Friday, May 1, 2015

Not exactly a new obsession ...

Genealogy, what a time sink!

This is a picture of a woman (far left) who is an ancestress, and I'm glad to say that the one woman who is smiling is the one in my family. This is the Ulry family, and you can see they have their predecessors with them, making a three-generation photo, maybe four, I don't know.

Every decade or so, I get all enthused about genealogy, and each time I add a bunch of information about the fam. Since I have a relative who researches my mom's side, I go in for research regarding my dad's side.

At right is the second page of a ship's manifest. Some of this material is available online for free, other stuff is accessible through paid sites like ancestry dot com. I'm told you can find most of it for free, if you know where to look. On the other hand, some material is only located at the site nearest where it happened.

So my present includes short trips to museums and libraries in nearby counties, and my future involves longer trips to the same institutions, but further away.

Small towns have hinky hours, often Friday through Sunday and the like, so I'm doing some queries through the mail. Lots of online small-town museum and historical society sites have like one person in charge of answering emails, and some never do answer.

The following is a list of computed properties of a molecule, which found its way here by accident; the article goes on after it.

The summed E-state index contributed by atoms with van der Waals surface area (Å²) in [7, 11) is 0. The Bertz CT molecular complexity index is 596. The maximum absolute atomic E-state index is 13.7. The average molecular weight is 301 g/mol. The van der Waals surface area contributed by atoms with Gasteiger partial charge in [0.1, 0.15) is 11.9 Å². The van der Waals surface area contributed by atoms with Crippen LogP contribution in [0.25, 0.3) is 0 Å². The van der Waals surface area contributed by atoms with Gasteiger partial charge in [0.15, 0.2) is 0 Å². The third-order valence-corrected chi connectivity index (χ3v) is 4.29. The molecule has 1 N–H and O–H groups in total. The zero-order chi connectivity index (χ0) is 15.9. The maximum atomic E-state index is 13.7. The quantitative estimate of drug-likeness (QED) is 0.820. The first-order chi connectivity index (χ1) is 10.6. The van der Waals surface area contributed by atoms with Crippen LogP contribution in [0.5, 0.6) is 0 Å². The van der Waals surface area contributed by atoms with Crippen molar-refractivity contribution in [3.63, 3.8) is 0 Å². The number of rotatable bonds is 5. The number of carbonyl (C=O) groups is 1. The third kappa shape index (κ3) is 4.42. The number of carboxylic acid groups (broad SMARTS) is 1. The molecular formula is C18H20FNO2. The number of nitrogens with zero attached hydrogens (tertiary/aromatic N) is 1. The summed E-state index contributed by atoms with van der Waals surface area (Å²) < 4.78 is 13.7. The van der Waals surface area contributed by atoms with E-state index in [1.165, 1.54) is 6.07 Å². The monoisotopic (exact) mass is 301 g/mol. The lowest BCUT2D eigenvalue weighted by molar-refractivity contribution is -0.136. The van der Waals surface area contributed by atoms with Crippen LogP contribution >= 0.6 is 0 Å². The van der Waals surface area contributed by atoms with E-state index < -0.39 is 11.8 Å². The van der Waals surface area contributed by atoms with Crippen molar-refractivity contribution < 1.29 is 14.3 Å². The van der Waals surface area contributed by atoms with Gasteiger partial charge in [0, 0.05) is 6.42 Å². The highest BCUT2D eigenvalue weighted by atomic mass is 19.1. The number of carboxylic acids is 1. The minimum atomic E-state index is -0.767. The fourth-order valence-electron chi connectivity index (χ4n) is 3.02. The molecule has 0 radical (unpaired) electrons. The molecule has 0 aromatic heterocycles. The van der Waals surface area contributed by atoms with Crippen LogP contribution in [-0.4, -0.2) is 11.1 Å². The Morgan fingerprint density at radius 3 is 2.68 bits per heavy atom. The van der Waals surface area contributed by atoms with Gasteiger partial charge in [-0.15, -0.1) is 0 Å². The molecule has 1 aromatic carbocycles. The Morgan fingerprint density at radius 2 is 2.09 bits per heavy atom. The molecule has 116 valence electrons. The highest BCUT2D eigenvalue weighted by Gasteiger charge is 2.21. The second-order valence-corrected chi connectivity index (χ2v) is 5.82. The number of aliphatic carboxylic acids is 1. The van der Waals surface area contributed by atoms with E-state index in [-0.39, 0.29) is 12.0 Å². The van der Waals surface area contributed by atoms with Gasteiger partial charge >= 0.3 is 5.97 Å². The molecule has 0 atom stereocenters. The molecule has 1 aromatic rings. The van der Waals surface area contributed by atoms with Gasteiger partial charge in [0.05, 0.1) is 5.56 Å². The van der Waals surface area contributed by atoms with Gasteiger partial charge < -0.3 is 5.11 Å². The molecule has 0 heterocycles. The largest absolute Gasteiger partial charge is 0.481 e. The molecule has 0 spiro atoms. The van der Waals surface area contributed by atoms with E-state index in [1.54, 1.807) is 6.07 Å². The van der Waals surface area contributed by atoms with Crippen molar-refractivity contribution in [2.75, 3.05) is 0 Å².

And your ancestors will make you curious about unusual topics. I'm curious about what life was like for a person in the U.S. Army Medical Corps during World War I. I'm curious about what the job of a fireman-slash-engineer on the railroad in the 1920s was like. What was the WPA (Works Progress Administration) all about?

... and my interest in tightwaddery has a new angle. I researched the previous owners of my home (to be found at the local courthouse), and found that at various times, there have been 10 and 11 people living here. This gives lie to my internal claim that I "don't have enough space." How much space is necessary? Do I just have too much crap? "Need" is a relative term.

This is a form that becomes familiar to any genealogist who can go to a library who has a subscription to ancestry dot com. It's a page from the 1910 census.

If you know where your relatives lived in a year that's divisible by 10, you can find out a little bit more about them. After awhile, you learn to peruse them carefully for the minutest detail; those details can be important.

And it gets to be interesting about people's penmanship. Sometimes you need to read over the page to get familiar with the enumerator's (census-taker's) handwriting.

But maybe it takes a special kind of nerd to care. I suppose I'm saying I'm a special kind of nerd! Fortunately for me, there are some folks out there who are better nerds than I am, and when I get stuck, I can ask them for help.

One person in particular, whom I knew in the 80s, was a huge help, and I didn't even appreciate it at the time. She gave me information back then that I'm only just now appreciating. Thanks Claire! You rock!


Allana said...

Have you used HeritageQuest Online that is available through NebraskAccess? You can access it from home at any time of the day. :)

raptorrunner said...

I will now. Thanks, Allana.

raptorrunner said...

Um. The maps are darned cool!